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10 Things Your Therapist Won’t Tell You But Wants You to Know

10 Things Your Therapist Won’t Tell You But Wants You to Know

Making the decision to see a therapist can be both scary and empowering. Knowing that you have issues to address, and having the strength to do so, is a great first step toward personal growth and healing. Sadly, fear of the unknown and a misunderstanding of the process often prevents people from seeking the help they need and desire. For those who would like to begin the therapeutic journey, but are hesitant to do so, it may be helpful to have some information provided by someone who sits in the other chair.

1. We wish we could be as blunt as Dr. Phil.

If you really desire change, you’ll welcome honesty. And we will be honest with you, we just have to be careful in how we do so. Therapists are trained to be non-judgmental and non-offensive. In some cases we may know that the best way to get through to a person is to give a dose of good old-fashioned “in your face” truth, but we want you to keep coming back.

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2. We have our own problems, and you can benefit from them.

You don’t want a therapist who has had a perfect life, free of conflict or turmoil. You don’t want to be looking for guidance from someone who has never had to figure out the best way to handle a difficult personal situation. We won’t tell you our life stories during your session, but you can benefit from our successful problem-solving skills just the same.

3. You should want us to talk about you…in private.

It benefits you when we talk about your case (confidentially, of course) to our colleagues and mentors. Sometimes we need to bounce things off of each other and brainstorm the best way to help you. This type of consultation really does help you in the long run. Let us know you’re okay with this.

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4. We don’t always know the perfect solution.

Just as we should be humble enough to ask for advice from our colleagues, we should also recognize when the problems you are facing are beyond our expertise. We will always help you the best way we can, holding true to our code of ethics, but if we discover that you would benefit from talking to someone with more experience in your area of difficulty, we will likely recommend a referral.

5. We are not in it for the money.

Yes, there are practitioners who make a lucrative income practicing their professions. But don’t forget the level of time, effort and money they have put into becoming qualified to do what they do. The truth is, a lot of helping professionals are not paid a generous amount to practice, but are there for you anyway because…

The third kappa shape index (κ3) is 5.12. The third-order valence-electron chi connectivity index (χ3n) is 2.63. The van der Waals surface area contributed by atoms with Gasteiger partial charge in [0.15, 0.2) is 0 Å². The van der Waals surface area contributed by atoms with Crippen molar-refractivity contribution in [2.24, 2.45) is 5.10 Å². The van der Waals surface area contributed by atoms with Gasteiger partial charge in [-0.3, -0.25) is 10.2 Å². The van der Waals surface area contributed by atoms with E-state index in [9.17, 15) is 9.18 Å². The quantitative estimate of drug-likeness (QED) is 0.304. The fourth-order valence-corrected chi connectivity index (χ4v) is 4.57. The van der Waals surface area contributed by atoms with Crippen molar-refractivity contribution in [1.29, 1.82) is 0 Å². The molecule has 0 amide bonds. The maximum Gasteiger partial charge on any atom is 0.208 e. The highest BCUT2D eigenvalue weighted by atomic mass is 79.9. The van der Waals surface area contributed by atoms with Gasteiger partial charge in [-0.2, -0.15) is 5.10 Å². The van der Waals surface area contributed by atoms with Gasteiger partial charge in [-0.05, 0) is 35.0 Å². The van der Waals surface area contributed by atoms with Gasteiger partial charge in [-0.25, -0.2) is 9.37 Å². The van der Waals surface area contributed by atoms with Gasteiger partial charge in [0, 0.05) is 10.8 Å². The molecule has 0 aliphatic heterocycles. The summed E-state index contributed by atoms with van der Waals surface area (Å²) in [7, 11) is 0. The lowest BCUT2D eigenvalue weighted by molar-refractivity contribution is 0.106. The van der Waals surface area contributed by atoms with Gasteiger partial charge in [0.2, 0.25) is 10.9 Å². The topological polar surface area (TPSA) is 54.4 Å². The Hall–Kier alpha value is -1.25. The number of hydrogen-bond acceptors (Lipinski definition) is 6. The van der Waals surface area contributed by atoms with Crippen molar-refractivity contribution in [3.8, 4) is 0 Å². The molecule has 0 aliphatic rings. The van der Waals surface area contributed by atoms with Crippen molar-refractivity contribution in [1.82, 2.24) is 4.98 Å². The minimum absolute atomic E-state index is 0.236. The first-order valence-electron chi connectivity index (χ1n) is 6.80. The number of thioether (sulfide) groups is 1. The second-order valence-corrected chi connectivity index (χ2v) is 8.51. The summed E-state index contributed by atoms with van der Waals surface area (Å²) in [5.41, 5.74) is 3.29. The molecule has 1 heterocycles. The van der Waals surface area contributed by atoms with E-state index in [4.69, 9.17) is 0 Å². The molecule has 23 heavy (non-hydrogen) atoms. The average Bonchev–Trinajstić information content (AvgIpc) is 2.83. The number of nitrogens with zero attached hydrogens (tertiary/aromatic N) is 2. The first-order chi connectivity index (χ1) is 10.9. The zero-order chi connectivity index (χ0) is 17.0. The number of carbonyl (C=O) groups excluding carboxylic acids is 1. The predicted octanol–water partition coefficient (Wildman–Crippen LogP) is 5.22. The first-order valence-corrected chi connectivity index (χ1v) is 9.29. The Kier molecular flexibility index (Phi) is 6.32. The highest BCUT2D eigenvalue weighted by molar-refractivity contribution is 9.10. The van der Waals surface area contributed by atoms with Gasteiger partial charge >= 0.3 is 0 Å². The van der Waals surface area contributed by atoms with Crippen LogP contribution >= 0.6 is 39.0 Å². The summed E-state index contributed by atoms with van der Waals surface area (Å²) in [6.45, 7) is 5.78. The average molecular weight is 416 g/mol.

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6. We do care about you.

We may appear to be detached at times, but we are trained to remain objective. We can’t help you figure out your issues if we become as entangled in them as you are. But there is no way we could sit across from you day after day, witnessing your pain and suffering, if we didn’t truly want to help you.

7. Not all of us are good at what we do.

As much as we’d like to think otherwise, we know there are therapists out there who are not qualified to counsel properly. These “helpers” may have questionable or inadequate training, or they may have chosen their career path for misguided reasons. Either way, they are harmful and will give you bad advice. Do your homework! Ask about educational background, areas of expertise, treatment philosophy and overall approach to the process. Make sure you are confident in the therapist’s ability to help you.

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8. It may take several tries to find the right therapist for you.

Not every match is perfect the first time around. Sometimes you need to search a little to find the right fit. Therapy should be slightly uncomfortable–discomfort breeds change–but that refers to the process, not the therapist. If anything about the therapist’s beliefs or approach puts up a red flag for you, talk about it. Ask questions and share your concerns. A good therapist will welcome this discussion. If you cannot resolve the problem, it may be time to move on.

9. You may not be ready for therapy right now.

Just as you need to be sure you are working with the right therapist, you also need to be sure you are seeking help at the right time. If you are not truly ready to change, you are wasting both your time and ours. Nothing aggravates a therapist more than someone who reserves an appointment, and then either doesn’t participate fully and honestly, or doesn’t show up at all. How quickly you heal is ultimately up to you.

10. A lot of this information should be shared with you up front.

None of what is disclosed in this article is top secret. Lots of important information will be given to you in the beginning stages of your therapy, and you will be asked to provide a lot of information to the therapist as well. A good therapist will take time to explain the process, provide the reasons behind all of the initial questions, and to ease your worries as you embark on the path to greater personal achievement.

Whether you have already begun the counseling process, or are still in the consideration phase, it is important to know that the therapist is there as a resource and a facilitator of your success. Helping others is in our nature, but we are human and cannot alone work miracles. Successful therapy is a journey defined by genuine commitment, willful self-exploration and meaningful communication.

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Last Updated on March 13, 2019